The Medical Affairs Committee met on October 16th with Healthcare officials to discuss the Ebola virus and the steps being taken to monitor, track and prevent it’s spread in S.C. Thornton Kirby, President of the S.C. Hospital Association, and Catherine Templeton, director of DHEC told the committee that their goal is prevention. They are also strictly following guidance provided by the federal Centers for Disease Control and Prevention.
Firstly, there are no known or suspected individual cases of Ebola in SC. Widespread outbreak is even more unlikely, as South Carolina and the United States in general have a low risk for an epidemic. However, hospitals across the state are very much on alert and being trained for the possibility that the virus is contracted.
S.C. healthcare providers are being taught a consistent message: Identify an Ebola patient, isolate them, and communicate with DHEC immediately in order to facilitate a rapid response. “The state would decide how best to treat an Ebola patient on a case-by-case basis,” Templeton said.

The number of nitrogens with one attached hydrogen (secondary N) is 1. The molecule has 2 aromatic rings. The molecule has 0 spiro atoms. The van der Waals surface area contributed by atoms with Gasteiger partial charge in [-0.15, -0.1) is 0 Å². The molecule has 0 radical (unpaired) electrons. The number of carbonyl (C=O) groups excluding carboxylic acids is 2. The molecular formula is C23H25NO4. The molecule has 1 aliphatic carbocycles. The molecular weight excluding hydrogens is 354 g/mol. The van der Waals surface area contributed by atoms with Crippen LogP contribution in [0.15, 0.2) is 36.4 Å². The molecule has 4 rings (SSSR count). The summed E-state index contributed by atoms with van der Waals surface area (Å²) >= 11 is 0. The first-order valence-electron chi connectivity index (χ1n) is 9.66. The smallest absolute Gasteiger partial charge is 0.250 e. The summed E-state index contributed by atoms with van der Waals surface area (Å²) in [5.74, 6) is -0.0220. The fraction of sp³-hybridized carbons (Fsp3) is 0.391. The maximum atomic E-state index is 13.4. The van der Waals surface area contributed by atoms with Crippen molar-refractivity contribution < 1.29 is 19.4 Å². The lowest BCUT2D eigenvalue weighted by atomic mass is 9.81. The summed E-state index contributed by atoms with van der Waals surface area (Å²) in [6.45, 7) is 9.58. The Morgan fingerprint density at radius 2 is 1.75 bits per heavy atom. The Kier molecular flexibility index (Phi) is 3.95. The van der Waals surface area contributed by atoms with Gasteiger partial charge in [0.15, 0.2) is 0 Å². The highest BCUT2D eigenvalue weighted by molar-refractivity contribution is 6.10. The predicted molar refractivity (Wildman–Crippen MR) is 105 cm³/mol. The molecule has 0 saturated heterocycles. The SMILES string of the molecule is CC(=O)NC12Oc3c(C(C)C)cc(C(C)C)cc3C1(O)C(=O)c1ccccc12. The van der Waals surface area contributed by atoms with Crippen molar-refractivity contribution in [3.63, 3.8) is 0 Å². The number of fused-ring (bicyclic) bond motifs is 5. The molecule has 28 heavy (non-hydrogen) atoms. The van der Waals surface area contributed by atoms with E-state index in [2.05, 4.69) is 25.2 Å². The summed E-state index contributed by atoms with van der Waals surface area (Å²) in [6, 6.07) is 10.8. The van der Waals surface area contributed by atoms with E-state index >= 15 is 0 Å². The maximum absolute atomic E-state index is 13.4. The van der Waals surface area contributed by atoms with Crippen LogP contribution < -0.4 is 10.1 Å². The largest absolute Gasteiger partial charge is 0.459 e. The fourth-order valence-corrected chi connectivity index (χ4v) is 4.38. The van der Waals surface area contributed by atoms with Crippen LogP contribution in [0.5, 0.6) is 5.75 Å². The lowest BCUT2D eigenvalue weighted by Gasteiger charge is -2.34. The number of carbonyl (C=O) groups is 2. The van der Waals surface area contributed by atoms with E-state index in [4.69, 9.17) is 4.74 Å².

Right now, tests are being facilitated across the state that are similar to the “secret shopper” approach many restaurants use. Senator Hutto recommended that these drills be conducted in a way that no one knows it’s coming. “You never know if the plan is going to work until you really test it,” he said. These drills will be conducted at random to ensure everyone is properly equipped.
More information about the Ebola Virus and the precautions SC is taking can be found on the DHEC website here >>